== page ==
“My church strongly supported me having community involvement and they were totally behind me giving part of my time to working on first night. I had a flexible schedule and could schedule times when I would be working on first night in addition to my job,” he says.
The original impetus to start working on a first night event was twenty-six years ago, after Jay attended first night in Burlington, something he describes as “a very positive community experience.” After that, he and the pastor at South Congregational Church in St. Johnsbury talked about having a similar event in their city, something “that would be similar, on a smaller scale perhaps, but would be just as positive for the community and provide an equal range of entertainment on New Year’s Eve and cut down on the use of substances, drugs and alcohol.”
“That has always been a focus of first nights in general and we thought it would be a very positive part of what we could do with our first night in St. Johnsbury,” he adds, noting that it has been a very successful event in that regard. “So far as I know, there has not been any police action needed on New Year’s Eve in St. Johnsbury since we started.”
Jay’s involvement with first night has changed and grown since it began, back when the event was funded by a federal grant aimed at substance abuse prevention. “The original people who put it together with that federal grant did a fantastic job of identifying the many venues in St. Johnsbury where entertainment could be held and then regional entertainers who wanted to participate,” Jay says. “They really set the model and we had such an enormous success that first year that it sort of took off. We have certainly expanded the number of venues. Last year, we had eighteen venues in thirteen buildings, for eight hours, presenting, I think, 83 acts by 60 or so different groups or artists.”
For the past nine years, Catamount Arts has played a large role in keeping first night going and successful, and Jay has remained as involved as ever. He says his favorite role is “the actual curating and figuring out who is going to come and trying to put together a program that offers a wide variety of entertainment. The vast majority of first night entertainment is musicians, we try to make sure that we have music to suit every taste, all the way from bluegrass and folk to classical performances and everything in between. You name it, I think we’ve pretty much covered it.”
Those acts, including Bob Amos & Catamount Crossing’s bluegrass band, Vermont Vaudeville, Nimble Arts Ruckus Circus, magician hypnotist Marko, and many more, fill the numerous St. Johnsbury venues for eight and a half hours, from 4pm until after the midnight fireworks. The diverse variety of acts originate from all over our region and Jay notes it’s not just the performers who come from far and wide.
“We really do think of this as a regional event that covers northern New Hampshire as well as the upper valley of Vermont and New Hampshire and all the way to Newport,” he says. “St. Johnsbury is really blessed with a lot of really good venues that are all in a pretty tight area, so that people can get from one end to the other and walk about a half-mile. That is really remarkable. It’s very different from other cities that try to hold these kinds of events.”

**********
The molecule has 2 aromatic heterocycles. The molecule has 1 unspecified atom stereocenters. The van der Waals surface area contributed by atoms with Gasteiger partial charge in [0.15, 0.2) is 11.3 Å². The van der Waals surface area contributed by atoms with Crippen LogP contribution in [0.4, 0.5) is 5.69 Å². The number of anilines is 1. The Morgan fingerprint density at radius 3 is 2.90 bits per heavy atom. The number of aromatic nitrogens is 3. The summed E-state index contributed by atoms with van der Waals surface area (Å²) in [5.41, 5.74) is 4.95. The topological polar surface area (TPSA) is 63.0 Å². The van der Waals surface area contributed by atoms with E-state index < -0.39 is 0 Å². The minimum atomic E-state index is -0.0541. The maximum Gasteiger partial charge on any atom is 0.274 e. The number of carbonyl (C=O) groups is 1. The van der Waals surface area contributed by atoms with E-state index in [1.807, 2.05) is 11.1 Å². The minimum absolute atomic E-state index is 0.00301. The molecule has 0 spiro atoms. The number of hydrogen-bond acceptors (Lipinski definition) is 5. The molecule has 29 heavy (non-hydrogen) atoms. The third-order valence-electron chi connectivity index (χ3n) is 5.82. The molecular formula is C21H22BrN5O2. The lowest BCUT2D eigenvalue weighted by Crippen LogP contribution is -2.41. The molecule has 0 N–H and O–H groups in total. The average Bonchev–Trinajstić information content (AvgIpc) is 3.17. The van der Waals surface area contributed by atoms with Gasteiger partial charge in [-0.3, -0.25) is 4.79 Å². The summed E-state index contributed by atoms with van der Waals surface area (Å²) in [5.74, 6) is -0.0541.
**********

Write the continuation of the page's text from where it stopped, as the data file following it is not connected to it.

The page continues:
If Jay’s work with First Night North seems like a year-round job, it is. And, while it may be a lot of work, it’s worth it for Jay when he walks around on New Year’s Eve and sees people of all types having a really good time. “It’s far more inclusive of the entire community than a lot of the other arts performances tend to be. We also try to make sure that everybody can afford it, so the price is kept low. For those who really can’t afford it, we have connections with social service agencies and we give away three to five hundred free buttons every year to families.”
“As I walk down the street, a lot of people recognize me and say thank you. It obviously makes me feel good that they recognize that we have given a wonderful gift to the community,” he notes, adding, “At the same time, I feel very humbled because I know that I don’t do it alone by any means.”
Still, there are some who are unaware of the event or aren’t interested because first nights, in general, can sometimes get a bad rap. “Any time I get a chance to talk to somebody who hasn’t found out about it, I try to give them a picture of what a wonderful community event it is and how much fun they can have on New Year’s Eve without going to a party that is serving alcohol or just being isolated unto themselves,” Jay says. “The community experience is really wonderful. People who attend are also ambassadors for the event and I hear time and time again how much it’s become their own New Year’s Eve tradition.”
Being a part of that tradition is just one of Jay’s volunteer efforts, which also include being on the Board of Directors for Northeast Kingdom Habitat for Humanity, among other community activities. He points to the words of Saint Francis of Assisi, “It is in giving that we receive,” as one reason why he puts so much time, energy, passion and dedication into these efforts, adding, “I think that’s a truth about life. If you live it in isolation, you definitely are missing out on what life is all about.”
The Local Heros is a monthly feature compiled by the Green Mountain United Way focusing on the contributions of local volunteers whose efforts benefit local nonprofit organizations in Green Mountain United Way’s service territory in Caledonia, Essex, Orange, Orleans and Washington Counties. For more information, or to nominate a volunteer to be featured here, go to www.gmunitedway.org/volunteer-of-the-month.